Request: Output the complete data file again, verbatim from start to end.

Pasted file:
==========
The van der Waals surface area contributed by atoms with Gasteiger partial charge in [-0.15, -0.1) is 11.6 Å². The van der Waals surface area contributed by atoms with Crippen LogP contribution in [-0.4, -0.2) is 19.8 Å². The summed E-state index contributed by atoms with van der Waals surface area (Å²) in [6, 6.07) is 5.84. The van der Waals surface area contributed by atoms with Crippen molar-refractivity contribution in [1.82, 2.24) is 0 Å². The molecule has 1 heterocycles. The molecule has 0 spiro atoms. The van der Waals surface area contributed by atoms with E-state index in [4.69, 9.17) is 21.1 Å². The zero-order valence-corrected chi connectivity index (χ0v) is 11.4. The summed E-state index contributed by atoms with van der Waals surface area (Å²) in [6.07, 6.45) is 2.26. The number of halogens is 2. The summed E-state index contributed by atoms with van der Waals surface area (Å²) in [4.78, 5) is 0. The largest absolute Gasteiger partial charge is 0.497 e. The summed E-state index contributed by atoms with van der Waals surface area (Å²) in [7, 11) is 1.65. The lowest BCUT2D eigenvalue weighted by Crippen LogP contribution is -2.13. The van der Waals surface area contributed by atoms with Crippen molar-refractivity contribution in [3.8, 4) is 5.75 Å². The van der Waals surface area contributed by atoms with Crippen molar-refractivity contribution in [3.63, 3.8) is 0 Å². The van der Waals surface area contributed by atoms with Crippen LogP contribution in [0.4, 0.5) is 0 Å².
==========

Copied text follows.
The van der Waals surface area contributed by atoms with Gasteiger partial charge in [-0.15, -0.1) is 11.6 Å². The van der Waals surface area contributed by atoms with Crippen LogP contribution in [-0.4, -0.2) is 19.8 Å². The summed E-state index contributed by atoms with van der Waals surface area (Å²) in [6, 6.07) is 5.84. The van der Waals surface area contributed by atoms with Crippen molar-refractivity contribution in [1.82, 2.24) is 0 Å². The molecule has 1 heterocycles. The molecule has 0 spiro atoms. The van der Waals surface area contributed by atoms with E-state index in [4.69, 9.17) is 21.1 Å². The zero-order valence-corrected chi connectivity index (χ0v) is 11.4. The summed E-state index contributed by atoms with van der Waals surface area (Å²) in [6.07, 6.45) is 2.26. The number of halogens is 2. The summed E-state index contributed by atoms with van der Waals surface area (Å²) in [4.78, 5) is 0. The largest absolute Gasteiger partial charge is 0.497 e. The summed E-state index contributed by atoms with van der Waals surface area (Å²) in [7, 11) is 1.65. The lowest BCUT2D eigenvalue weighted by Crippen LogP contribution is -2.13. The van der Waals surface area contributed by atoms with Crippen molar-refractivity contribution in [3.8, 4) is 5.75 Å². The van der Waals surface area contributed by atoms with Crippen molar-refractivity contribution in [3.63, 3.8) is 0 Å². The van der Waals surface area contributed by atoms with Crippen LogP contribution in [0.4, 0.5) is 0 Å².